At a highly publicized press conference last month, Wayne County Prosecutor Kym Worthy (pictured above) cleared federal immigration agent Mitchell Quinn in the killing of 20-year-old Terrance Kellom, an American citizen whom Quinn had been authorized to arrest on a fugitive warrant. Quinn claimed Kellom attacked him with a hammer—a story that Kellom’s father has passionately disputed.
But despite Worthy’s questionable decision to exonerate Quinn, the rising tide of police violence nationally, especially against people of color, demands that we re-examine the ready use of lethal force by law enforcement, both in Detroit and in this country as a whole. This situation cries out for change.
Attempting to decouple this case from the high-profile police shootings of black men that have sparked renewed social-justice movements across the country, Prosecutor Worthy gave a nod to the Black Lives Matter movement even as she sought to affirm law-enforcement’s version of his death.
“There are severe problems in this country with African American men being beaten, maimed and assaulted by police… We cannot hide from that truth in this country. I will never hide from that truth,” Worthy said. Although the facts seem very much in controversy, Worthy went on to say, “Yes, black lives matter, but you know what else matters, credible facts matter.”
But Kellom’s case isn’t just about “facts.” It’s also about the lessons we need to learn.
Regardless of Worthy’s findings, rampant police abuse and the ready resort to deadly force need to be remedied. Clearly we are not approaching these kind of law enforcement killings properly.
There has been much police violence in Michigan in recent years in communities of color, including the slaying of seven year old Aiyana Stanley-Jones by a SWAT officer in Detroit; the horrifying firing squad killing of Milton Hall by cops in Saginaw; the slaying of Aura Rosser in Ann Arbor by an officer with a gun (when his partner only saw to use a taser) and the wanton beating of motorist Floyd Dent in Inkster during a routine traffic stop.
Now, with Worthy’s decision placing it back in the spotlight, the Terrance Kellom case raises many immediate questions- necessitating that we as a society collectively learn lessons.
Why was ICE, whose mission is to enforce immigration laws, involved at all in non-immigration law enforcement? And why is deadly force used by law enforcement, so readily authorized? Kellom allegedly had a hammer. Should we not think that Quinn, backed by several other armed officers, could have figured out a better way to disarm Kellom? Is it ludicrous to think that Quinn might’ve been able to take down Kellom with non-lethal weapons?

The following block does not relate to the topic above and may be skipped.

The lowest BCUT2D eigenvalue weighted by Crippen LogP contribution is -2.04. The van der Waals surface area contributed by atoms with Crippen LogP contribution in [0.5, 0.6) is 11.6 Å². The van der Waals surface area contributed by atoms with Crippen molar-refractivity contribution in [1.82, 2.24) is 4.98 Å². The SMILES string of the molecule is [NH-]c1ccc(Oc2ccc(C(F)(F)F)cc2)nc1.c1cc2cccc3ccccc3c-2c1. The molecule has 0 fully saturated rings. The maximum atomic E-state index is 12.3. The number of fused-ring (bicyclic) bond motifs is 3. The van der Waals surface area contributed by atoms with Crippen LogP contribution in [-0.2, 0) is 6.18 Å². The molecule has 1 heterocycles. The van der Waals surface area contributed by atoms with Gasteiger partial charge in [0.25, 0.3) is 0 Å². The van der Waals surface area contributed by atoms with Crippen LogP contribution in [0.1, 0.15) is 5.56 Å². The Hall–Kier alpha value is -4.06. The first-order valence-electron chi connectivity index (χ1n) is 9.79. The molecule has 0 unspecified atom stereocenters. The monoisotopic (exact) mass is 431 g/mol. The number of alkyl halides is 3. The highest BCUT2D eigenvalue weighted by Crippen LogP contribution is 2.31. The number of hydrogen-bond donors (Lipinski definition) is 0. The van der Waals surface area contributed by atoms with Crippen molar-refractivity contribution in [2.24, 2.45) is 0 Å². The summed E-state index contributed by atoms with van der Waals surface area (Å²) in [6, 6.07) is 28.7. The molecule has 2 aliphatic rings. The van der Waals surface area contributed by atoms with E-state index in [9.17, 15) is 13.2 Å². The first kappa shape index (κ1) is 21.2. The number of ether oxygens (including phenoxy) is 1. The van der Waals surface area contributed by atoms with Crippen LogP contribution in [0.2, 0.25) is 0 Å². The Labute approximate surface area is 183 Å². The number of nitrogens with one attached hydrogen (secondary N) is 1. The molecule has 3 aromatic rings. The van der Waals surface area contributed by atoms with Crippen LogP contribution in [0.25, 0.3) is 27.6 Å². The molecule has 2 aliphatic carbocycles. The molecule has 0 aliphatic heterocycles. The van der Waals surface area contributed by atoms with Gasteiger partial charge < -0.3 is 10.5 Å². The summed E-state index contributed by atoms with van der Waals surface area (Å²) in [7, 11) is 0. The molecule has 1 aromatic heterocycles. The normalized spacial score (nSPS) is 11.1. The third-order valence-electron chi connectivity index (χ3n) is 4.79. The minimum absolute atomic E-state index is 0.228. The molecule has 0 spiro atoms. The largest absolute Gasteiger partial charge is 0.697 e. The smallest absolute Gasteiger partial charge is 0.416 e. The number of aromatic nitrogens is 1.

It’s become quite commonplace for officers who kill to claim that they were in fear for their lives. But are we too easily accepting of this excuse, especially in the face of evidence that is less than clear-cut?
The ACLU of Michigan has joined in a joint letter addressed to parties including U.S. Attorney General Loretta Lynch and sent to Prosecutor Worthy as well.
The joint letter demands that the Detroit Fugitive Apprehension Team (DFAT) be taken off the street until the task force is no longer a threat to the neighborhood in which they operate.
The letter also calls for a thorough investigation of the April 28th Kellom slaying, pointing out that the Federal agent who killed Kellom had previously been charged with criminal assault against his ex-wife, and sued for false arrest and assault as a Detroit policeman.
The Kellom case cannot be looked at in isolation. The nationwide epidemic of police killings calls out for transparency and accountability.
The ACLU of Michigan’s joint letter insists on:
mandatory use of body cameras by all task forces working in Detroit
psychological and substance abuse screening for all officers
substitution of “deadly force protocols,” with a measured standard oriented toward “preservation of life,” permitting use of lethal force only as a measure of last resort.
The Terrance Kellom case cries out for an end to law enforcement’s knee-jerk willingness to the use of lethal force--making it abundantly clear, this epidemic of police violence must be remedied.
The quick dependence by police and law enforcement on deadly force protocols no longer makes sense. Irrespective of Prosecutor Worthy’s findings, these ACLU letter recommendations go to the heart of the matter.
These ACLU recommendations precisely speak to the change that is needed—and needed now.
By Carl Bookstein, volunteer at the ACLU of Michigan